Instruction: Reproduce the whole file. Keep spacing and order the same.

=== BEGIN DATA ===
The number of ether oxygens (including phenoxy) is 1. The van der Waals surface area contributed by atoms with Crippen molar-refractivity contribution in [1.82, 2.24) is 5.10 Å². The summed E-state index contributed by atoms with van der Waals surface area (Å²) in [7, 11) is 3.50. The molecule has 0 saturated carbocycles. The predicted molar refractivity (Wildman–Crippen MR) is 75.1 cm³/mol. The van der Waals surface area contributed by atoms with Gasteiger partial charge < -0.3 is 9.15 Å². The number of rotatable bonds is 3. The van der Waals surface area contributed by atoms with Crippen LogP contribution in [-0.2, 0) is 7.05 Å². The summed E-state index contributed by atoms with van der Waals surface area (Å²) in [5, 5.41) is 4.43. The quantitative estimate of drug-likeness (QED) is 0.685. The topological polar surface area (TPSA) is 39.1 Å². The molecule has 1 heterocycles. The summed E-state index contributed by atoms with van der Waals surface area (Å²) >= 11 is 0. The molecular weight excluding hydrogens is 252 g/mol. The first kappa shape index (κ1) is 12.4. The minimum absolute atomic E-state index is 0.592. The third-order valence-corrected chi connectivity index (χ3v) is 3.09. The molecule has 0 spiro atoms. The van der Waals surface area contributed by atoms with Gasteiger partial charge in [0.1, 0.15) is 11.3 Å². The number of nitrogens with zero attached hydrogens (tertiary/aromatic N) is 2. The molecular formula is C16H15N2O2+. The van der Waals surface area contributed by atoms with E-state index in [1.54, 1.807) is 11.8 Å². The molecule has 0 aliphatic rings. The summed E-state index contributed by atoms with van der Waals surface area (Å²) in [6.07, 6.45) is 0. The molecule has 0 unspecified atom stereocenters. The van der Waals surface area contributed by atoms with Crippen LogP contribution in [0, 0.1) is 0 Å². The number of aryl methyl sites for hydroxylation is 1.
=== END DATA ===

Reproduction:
The number of ether oxygens (including phenoxy) is 1. The van der Waals surface area contributed by atoms with Crippen molar-refractivity contribution in [1.82, 2.24) is 5.10 Å². The summed E-state index contributed by atoms with van der Waals surface area (Å²) in [7, 11) is 3.50. The molecule has 0 saturated carbocycles. The predicted molar refractivity (Wildman–Crippen MR) is 75.1 cm³/mol. The van der Waals surface area contributed by atoms with Gasteiger partial charge < -0.3 is 9.15 Å². The number of rotatable bonds is 3. The van der Waals surface area contributed by atoms with Crippen LogP contribution in [-0.2, 0) is 7.05 Å². The summed E-state index contributed by atoms with van der Waals surface area (Å²) in [5, 5.41) is 4.43. The quantitative estimate of drug-likeness (QED) is 0.685. The topological polar surface area (TPSA) is 39.1 Å². The molecule has 1 heterocycles. The summed E-state index contributed by atoms with van der Waals surface area (Å²) >= 11 is 0. The molecular weight excluding hydrogens is 252 g/mol. The first kappa shape index (κ1) is 12.4. The minimum absolute atomic E-state index is 0.592. The third-order valence-corrected chi connectivity index (χ3v) is 3.09. The molecule has 0 spiro atoms. The van der Waals surface area contributed by atoms with Gasteiger partial charge in [0.1, 0.15) is 11.3 Å². The number of nitrogens with zero attached hydrogens (tertiary/aromatic N) is 2. The molecular formula is C16H15N2O2+. The van der Waals surface area contributed by atoms with E-state index in [1.54, 1.807) is 11.8 Å². The molecule has 0 aliphatic rings. The summed E-state index contributed by atoms with van der Waals surface area (Å²) in [6.07, 6.45) is 0. The molecule has 0 unspecified atom stereocenters. The van der Waals surface area contributed by atoms with Crippen LogP contribution in [0, 0.1) is 0 Å². The number of aryl methyl sites for hydroxylation is 1.